The 50-calibre bullet which can hit a moving target The 50-calibre bullet which can hit a moving target DARPA is not the only organisation with its sights set on self-guided bullets. Sandia National Laboratories successfully hit laser-designated targets a mile away with a bullet prototype in 2012.

Justin Bronk, Research Analyst at The Royal United Services Institute (RUSI) think tank, said that while it is expensive equipment, it could "greatly increase accuracy and precision in poor conditions" while reducing "the danger of collateral damage."

"This programme could potentially deliver significant accuracy and therefore effective range boost in difficult weather conditions or against moving targets for military sniper teams," Mr Bronk told The Independent.

"However, in incorporating the electronics and control surfaces necessary to effect guided course changes in flight, the terminal ballistics and penetrative power of the bullet will likely be adversely affected.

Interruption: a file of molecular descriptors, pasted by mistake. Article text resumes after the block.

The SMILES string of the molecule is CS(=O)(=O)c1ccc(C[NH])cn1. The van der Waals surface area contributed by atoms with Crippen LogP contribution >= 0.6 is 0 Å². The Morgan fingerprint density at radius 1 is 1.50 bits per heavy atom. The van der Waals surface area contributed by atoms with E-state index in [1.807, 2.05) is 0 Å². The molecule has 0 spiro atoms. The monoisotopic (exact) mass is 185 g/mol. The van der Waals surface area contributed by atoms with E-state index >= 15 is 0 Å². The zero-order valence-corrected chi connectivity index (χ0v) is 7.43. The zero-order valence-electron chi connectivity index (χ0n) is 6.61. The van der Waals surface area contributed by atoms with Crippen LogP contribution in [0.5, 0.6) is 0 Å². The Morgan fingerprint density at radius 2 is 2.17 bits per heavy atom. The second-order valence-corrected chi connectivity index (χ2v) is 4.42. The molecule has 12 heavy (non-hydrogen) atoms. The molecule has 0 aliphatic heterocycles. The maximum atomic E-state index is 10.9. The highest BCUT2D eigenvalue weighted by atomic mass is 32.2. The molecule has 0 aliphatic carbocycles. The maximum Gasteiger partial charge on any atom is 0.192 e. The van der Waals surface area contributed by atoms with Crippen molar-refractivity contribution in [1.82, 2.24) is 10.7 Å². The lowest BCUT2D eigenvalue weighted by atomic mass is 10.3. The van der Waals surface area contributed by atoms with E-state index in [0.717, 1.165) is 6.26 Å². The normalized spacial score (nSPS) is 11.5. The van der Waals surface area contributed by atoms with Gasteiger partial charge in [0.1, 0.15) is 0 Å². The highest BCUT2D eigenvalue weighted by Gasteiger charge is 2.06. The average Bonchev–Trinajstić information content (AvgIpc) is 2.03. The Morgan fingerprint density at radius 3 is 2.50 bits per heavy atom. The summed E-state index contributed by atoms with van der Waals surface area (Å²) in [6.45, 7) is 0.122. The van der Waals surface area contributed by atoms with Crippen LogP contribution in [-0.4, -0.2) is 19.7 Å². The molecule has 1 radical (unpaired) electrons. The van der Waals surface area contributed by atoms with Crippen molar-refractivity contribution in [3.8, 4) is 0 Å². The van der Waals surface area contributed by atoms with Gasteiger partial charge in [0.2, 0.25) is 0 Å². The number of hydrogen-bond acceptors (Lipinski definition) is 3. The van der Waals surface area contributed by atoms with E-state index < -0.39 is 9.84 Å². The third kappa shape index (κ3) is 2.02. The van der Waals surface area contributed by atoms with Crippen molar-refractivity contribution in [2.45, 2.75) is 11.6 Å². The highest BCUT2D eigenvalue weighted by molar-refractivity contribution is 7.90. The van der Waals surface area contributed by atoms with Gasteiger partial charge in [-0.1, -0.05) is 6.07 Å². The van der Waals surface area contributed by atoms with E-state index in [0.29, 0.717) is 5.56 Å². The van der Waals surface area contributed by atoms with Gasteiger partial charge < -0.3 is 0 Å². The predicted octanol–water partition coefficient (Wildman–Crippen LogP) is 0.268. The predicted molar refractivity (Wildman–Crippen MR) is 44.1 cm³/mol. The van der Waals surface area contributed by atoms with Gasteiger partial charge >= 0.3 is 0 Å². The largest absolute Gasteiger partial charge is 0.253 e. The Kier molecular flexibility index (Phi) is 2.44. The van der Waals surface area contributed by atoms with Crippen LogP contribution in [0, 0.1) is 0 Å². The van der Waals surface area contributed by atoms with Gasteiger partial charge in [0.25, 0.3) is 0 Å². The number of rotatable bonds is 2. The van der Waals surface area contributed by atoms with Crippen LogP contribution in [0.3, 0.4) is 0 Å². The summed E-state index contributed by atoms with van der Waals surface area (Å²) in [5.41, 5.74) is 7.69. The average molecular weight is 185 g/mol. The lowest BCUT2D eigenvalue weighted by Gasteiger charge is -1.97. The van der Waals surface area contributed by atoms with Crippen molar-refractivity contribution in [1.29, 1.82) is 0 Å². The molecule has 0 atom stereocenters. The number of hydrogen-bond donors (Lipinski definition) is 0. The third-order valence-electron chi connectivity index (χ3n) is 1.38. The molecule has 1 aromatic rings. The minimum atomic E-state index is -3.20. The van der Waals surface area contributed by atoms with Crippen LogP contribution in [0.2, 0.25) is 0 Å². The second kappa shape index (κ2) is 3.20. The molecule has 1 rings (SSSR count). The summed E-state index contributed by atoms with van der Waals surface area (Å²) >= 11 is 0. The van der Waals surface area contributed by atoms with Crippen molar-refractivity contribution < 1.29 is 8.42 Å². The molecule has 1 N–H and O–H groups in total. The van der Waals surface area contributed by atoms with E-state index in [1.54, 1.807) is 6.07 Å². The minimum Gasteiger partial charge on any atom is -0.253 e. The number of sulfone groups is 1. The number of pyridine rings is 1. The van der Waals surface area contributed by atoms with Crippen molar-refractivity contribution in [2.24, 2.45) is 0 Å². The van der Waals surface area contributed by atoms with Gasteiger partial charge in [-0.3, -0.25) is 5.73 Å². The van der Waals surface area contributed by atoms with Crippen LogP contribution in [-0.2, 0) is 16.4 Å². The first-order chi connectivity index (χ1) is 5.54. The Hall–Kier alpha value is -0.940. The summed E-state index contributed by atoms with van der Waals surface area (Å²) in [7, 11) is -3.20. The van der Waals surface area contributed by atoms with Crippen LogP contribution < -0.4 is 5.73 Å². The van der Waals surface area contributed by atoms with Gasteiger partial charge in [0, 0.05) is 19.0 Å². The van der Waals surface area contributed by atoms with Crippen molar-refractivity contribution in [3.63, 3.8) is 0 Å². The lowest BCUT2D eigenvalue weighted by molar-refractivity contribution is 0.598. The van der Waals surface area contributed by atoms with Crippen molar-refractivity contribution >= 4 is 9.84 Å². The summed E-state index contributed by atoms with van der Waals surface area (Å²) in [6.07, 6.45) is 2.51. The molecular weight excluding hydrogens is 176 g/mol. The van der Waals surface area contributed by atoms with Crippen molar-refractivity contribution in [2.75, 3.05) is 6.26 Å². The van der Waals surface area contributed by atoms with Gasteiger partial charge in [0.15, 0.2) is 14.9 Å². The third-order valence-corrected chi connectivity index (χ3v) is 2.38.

"There will also be a huge increase in the cost of each projectile which will limit such rounds to specialist sniper teams and the like, rather than being general issue for heavy machine gun teams and vehicles. "

While the technological developments are expected to help ground troops, concerns have been voiced over whether the smart ammunition will eventually be rolled out to the public.

Britain's Ministry of Defence has confirmed that it is not procuring similar weaponry.

The agency revealed earlier this week that it is developing an implantable microchip that can help to restore memory.

It wants to restore memory deficits experienced by current and former military personnel who have suffered traumatic brain injury.

The agency has joined with the University of California, Los Angeles (UCLA) and the University of Pennsylvania (Penn) in the project.

READ MORE: US Army tests 'smart rifles'
Life and Style
ebookNow available in paperback
Latest stories from i100
Have you tried new the Independent Digital Edition apps?
Independent Dating
and  

By clicking 'Search' you
are agreeing to our
Terms of Use.

ES Rentals